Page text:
NASA

Culberson As Chair of NASA Fundng Subcommittee Makes Europa Mission More Likely 57

Posted by Soulskill
from the if-we-can-land-on-a-comet,-a-moon-should-be-easy dept.
MarkWhittington writes: As many have expected, Rep. John Culberson (R-TX) has been elevated to chair the House Appropriations Subcommittee for Commerce, Justice, and Science. The subcommittee has charge of NASA funding, something of keen interest for the congressman, whose Houston district is close to the Johnson Spaceflight Center. Moreover, Culberson's enthusiasm for space exploration goes far beyond what would be expected from a Texas representative.

Culberson is a champion of a mission to Europa, a moon of Jupiter. Europa is an ice-covered moon that is thought to conceal an ocean of water, warmed by tidal forces, which might contain life. Using the heavy-lift Space Launch System, NASA could launch a large-scale probe to study Europa and ascertain whether it harbors alien life or not. Culberson's elevation makes such a mission far more likely to occur.
ISS

Russia May Be Planning National Space Station To Replace ISS 235

Posted by samzenpus
from the all-by-myself dept.
An anonymous reader writes with news that Russia may be building its own space station to replace the ISS. Russia may be planning to build a new, independent national space station rather than prolong its participation in the $150 billion International Space Station (ISS) program beyond its current 2020 end date. The U.S. space agency NASA proposed last year to extend the life of the ISS — the largest international project ever undertaken by nations during peacetime — beyond its currently scheduled 2020 end date to at least 2024.
Businesses

As Amazon Grows In Seattle, Pay Equity For Women Declines 495

Posted by timothy
from the gee-that's-a-lot-of-cash-on-the-table dept.
reifman writes Amazon's hiring so quickly in Seattle that it's on pace to employ 45,000 people or seven percent of the city. But, 75% of these hires are male. While Seattle women earned 86 cents per dollar earned by men in 2012, today, they make only 78 cents per dollar. In "Amageddon: Seattle's Increasingly Obvious Future", I review these and other surprising facts about Amazon's growing impact on the city: we're the fastest growing — now larger than Boston, we have the fastest rising rents, the fourth worst traffic, we're only twelfth in public transit, we're the fifth whitest and getting whiter, we're experiencing record levels of property crime and the amount of office space under construction has nearly doubled to 3.2 million square feet in the past year.
Power

What Would Have Happened If Philae Were Nuclear Powered? 519

Posted by samzenpus
from the still-going dept.
StartsWithABang writes After successfully landing on a comet with all 10 instruments intact, but failing to deploy its thrusters and harpoons to anchor onto the surface, Philae bounced, coming to rest in an area with woefully insufficient sunlight to keep it alive. After exhausting its primary battery, it went into hibernation, most likely never to wake again. We'll always be left to wonder what might have been if it had functioned optimally, and given us years of data rather than just 60 hours worth. The thing is, it wouldn't have needed to function optimally to give us years of data, if only it were better designed in one particular aspect: powered by Plutonium-238 instead of by solar panels.
Businesses

Is a Moral Compass a Hindrance Or a Help For Startups? 197

Posted by samzenpus
from the playing-dirty dept.
Nerval's Lobster writes As an emerging company in a hotly contested space, Uber already had a reputation for playing hardball with competitors, even before reports leaked of one of its executives threatening to dig into the private lives of journalists. Faced with a vicious competitive landscape, Uber executives probably feel they have little choice but to plunge into multi-front battle. As the saying goes, when you're a hammer, everything looks like a nail; and when you're a startup that thinks it's besieged from all sides by entities that seem determined to shut you down, sometimes your executives feel the need to take any measure in order to keep things going, even if those measures are ethically questionable. As more than one analyst has pointed out, Uber isn't the first company in America to triumph through a combination of grit and ethically questionable tactics; but it's also not the first to implode thanks to the latter. Is a moral compass (or at least the appearance of one) a hindrance or a help for startups?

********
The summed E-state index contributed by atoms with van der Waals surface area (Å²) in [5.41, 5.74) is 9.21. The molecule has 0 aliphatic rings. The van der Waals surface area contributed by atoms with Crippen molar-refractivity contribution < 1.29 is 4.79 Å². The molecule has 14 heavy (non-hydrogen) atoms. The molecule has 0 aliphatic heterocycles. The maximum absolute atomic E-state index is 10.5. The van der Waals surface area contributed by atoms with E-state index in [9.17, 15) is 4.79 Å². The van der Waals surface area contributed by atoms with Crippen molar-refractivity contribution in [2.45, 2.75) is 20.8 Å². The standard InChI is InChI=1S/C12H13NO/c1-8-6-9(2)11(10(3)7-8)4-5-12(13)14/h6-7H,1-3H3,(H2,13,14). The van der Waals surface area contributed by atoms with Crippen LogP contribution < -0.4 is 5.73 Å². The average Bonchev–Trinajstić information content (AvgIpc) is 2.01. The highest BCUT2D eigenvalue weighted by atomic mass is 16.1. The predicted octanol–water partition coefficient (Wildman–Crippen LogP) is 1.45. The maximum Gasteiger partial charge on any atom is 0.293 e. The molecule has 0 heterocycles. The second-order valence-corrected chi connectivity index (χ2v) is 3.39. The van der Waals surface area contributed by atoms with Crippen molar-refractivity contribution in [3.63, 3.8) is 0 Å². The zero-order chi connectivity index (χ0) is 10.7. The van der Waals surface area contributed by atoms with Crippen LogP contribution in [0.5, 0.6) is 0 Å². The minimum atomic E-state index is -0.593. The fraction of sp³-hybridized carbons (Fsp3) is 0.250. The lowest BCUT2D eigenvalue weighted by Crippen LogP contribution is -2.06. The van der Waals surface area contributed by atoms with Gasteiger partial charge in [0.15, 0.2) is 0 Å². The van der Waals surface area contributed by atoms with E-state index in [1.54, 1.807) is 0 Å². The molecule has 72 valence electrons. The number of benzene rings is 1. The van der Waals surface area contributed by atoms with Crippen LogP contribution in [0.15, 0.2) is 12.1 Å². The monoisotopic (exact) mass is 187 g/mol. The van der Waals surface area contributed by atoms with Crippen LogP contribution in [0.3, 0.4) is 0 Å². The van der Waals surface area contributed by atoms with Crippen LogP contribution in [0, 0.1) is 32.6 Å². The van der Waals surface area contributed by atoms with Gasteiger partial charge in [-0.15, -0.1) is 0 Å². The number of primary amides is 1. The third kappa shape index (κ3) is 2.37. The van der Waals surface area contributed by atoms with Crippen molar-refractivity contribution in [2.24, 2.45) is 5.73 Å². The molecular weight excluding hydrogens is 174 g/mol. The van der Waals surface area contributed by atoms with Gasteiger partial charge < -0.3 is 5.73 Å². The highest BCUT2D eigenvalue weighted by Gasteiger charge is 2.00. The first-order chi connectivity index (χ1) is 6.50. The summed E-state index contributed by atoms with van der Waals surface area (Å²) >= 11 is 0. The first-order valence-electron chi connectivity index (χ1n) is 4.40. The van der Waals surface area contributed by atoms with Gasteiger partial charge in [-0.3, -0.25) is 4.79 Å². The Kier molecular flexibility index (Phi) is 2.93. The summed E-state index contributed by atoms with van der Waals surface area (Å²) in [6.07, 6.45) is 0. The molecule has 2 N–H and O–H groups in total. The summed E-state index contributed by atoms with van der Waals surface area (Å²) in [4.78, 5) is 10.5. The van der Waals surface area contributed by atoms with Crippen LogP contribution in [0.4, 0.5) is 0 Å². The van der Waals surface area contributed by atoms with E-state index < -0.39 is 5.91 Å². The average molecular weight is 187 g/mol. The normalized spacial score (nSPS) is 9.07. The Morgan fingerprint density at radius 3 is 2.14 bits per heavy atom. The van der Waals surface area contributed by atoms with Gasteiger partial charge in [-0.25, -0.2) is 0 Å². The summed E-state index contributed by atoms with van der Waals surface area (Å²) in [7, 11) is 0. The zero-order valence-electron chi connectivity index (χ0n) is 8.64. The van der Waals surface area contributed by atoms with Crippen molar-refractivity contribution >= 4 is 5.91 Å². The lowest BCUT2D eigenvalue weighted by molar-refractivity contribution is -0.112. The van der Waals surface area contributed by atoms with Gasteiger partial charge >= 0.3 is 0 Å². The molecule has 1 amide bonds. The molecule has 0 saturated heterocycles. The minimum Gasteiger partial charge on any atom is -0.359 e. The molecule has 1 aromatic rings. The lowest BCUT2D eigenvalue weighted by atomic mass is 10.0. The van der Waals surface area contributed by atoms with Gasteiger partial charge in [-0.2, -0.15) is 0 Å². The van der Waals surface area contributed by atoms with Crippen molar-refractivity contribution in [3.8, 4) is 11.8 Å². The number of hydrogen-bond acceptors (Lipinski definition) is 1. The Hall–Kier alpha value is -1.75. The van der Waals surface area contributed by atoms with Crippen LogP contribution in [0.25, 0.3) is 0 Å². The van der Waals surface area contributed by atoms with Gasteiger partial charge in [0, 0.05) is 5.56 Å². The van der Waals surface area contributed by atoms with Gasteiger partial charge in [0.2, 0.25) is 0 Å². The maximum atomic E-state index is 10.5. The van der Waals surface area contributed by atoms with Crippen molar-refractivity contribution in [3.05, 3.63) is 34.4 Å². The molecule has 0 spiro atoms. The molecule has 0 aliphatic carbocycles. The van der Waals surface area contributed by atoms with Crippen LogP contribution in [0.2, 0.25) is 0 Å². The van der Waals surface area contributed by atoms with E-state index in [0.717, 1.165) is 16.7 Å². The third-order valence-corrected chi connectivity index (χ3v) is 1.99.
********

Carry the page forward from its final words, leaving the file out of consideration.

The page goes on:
Moon

Lunar Mission One Proposes To Take Core Sample, Plant Time Capsule On the Moon 69

Posted by Soulskill
from the since-mars-one-did-so-well dept.
MarkWhittington writes: The U.S. may have foresworn the moon, the venue of its greatest space triumph during the Apollo program, by presidential directive, but that does not mean that other countries and even private organizations are uninterested. The latest proposal for a private moon landing is a British effort called Lunar Mission One, according to a Wednesday story in the New Scientist. Its goal is twofold. The undertaking proposes to drill a 20 meter core sample below the lunar surface for analysis. Lunar Mission One will also deploy the first moon based time capsule. A Kickstarter effort has begun for initial funding.
Space

Elusive Dark Matter May Be Detected With GPS Satellites 67

Posted by Soulskill
from the when-they're-not-busy-telling-you-how-far-you-are-from-a-starbucks dept.
An anonymous reader writes: Two researchers say time disparities identified through the network of satellites that make up our modern GPS infrastructure can help detect dark matter. In a paper in the online version of the scientific journal Nature Physics, they write that dark matter may be organized as a large gas-like collection of topological defects, or energy cracks. "We propose to detect the defects, the dark matter, as they sweep through us with a network of sensitive atomic clocks. The idea is, where the clocks go out of synchronization, we would know that dark matter, the topological defect, has passed by." Another reader adds this article about research into dark energy: The particles of the standard model, some type of dark matter and dark energy, and the four fundamental forces. That's all there is, right? But that might not be the case at all. Dark energy may not simply be the energy inherent to space itself, but rather a dynamical property that emerges from the Universe: a sort of fifth force. This is speculation that's been around for over a decade, but there hasn't been a way to test it until now. If this is the case, it may be accessible and testable by simply using presently existing vacuum chamber technology

Lo! Men have become the tool of their tools. -- Henry David Thoreau